Robert B. Silvers
|Robert B. Silvers|
Silvers at the National Book Critics Circle Awards in March 2012
|Born||Robert Benjamin Silvers
December 31, 1929
Mineola, New York
|Education||University of Chicago, 1947|
|Notable work||The New York Review of Books|
Robert Benjamin Silvers (born December 31, 1929) is an American editor who has served as editor of The New York Review of Books since 1963.
Raised in Long Island, New York, Silvers graduated from the University of Chicago in 1947 and attended Yale Law School, but he left before graduating and worked as press secretary to Chester Bowles in 1950. He was sent by the Army to Paris in 1952 as a speechwriter and press aide, while finishing his education at the Sorbonne and Sciences Po. He soon joined the The Paris Review as an editor under the guidance of George Plimpton. From 1959 to 1963, he was an associate editor of Harper's Magazine in New York.
Silvers was co-editor of the Review with Barbara Epstein for over 40 years until her death in 2006 and has been the sole editor of the magazine since then. "Like a chemist pairing ingredients to induce a specific reaction, Silvers has built his career matching the right author and subject, in hopes of generating an exciting and illuminating result." Silvers has edited or co-edited several essay anthologies and supervises the Review's book publishing arm, New York Review Books. He appears prominently in the 2014 documentary film about the Review, The 50 Year Argument.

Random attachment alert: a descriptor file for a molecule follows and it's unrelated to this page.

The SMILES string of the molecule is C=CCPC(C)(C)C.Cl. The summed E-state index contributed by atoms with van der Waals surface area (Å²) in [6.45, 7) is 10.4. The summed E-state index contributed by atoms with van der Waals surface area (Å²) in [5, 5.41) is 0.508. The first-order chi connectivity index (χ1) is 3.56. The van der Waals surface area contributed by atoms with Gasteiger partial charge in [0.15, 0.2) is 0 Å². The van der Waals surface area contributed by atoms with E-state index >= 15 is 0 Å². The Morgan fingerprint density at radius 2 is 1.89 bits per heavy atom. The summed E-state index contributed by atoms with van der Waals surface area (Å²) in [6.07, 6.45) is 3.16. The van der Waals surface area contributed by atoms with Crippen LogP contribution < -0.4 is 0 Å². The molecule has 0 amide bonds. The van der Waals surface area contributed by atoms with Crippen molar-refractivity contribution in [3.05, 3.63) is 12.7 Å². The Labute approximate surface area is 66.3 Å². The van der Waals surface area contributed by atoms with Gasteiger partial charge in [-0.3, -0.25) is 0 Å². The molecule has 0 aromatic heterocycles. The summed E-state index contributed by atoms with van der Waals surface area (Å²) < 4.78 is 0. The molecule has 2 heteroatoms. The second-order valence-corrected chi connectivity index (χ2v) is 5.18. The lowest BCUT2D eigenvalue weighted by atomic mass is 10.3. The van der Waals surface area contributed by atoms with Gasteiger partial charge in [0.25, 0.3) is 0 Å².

Among other awards and honorary degrees, he has received the National Book Foundation's Literarian Award, the American Academy of Arts and Letters' Award for "Distinguished Service to the Arts", the Ivan Sandrof Award for Lifetime Achievement in Publishing and a National Humanities Medal. Among other honors, he is a Chevalier of the French Légion d’honneur and a member of the French Ordre National du Mérite.
Life and career
Silvers was born in Mineola, New York and grew up in Farmingdale and then Rockville Centre, New York, the son of James J. Silvers (1892–1986), a salesman, sometime farmer and entrepreneur, and Rose Roden Silvers (1895–1979), a music critic for the New York Globe and one of the first female radio hosts for RCA. He had one brother, Edwin D. Silvers (1927–2000), a civil engineer. He graduated from the University of Chicago in 1947 (at age 17) and briefly attended Yale Law School.
Silvers worked as press secretary to Connecticut Governor Chester Bowles in 1950, who was campaigning for reelection. During the Korean War he served in the U.S. Army, which sent him to the SHAPE Headquarters in Paris in 1952 as a speechwriter and press aide. At the same time, he attended the Sorbonne and Paris Institute of Political Studies (best known as Sciences Po), eventually receiving its certificate. In 1954, he met and befriended George Plimpton, and upon his discharge from the Army a few months later, he joined editorial board of Plimpton's The Paris Review, as managing editor, while continuing his studies. He was promoted to Paris editor of The Paris Review in 1956. From 1959 to 1963, Silvers was associate editor of Harper's Magazine, in New York, where he edited an issue on the state of writing in America, engaging Elizabeth Hardwick to contribute her essay "The Decline of Book Reviewing"; this would become an inspiration for the founding of The New York Review of Books. He also edited the book Writing in America and translated La Gangrene, which describes the brutal torture of seven Algerian men by the Paris Security Police in 1958, shortly after Charles de Gaulle came to power.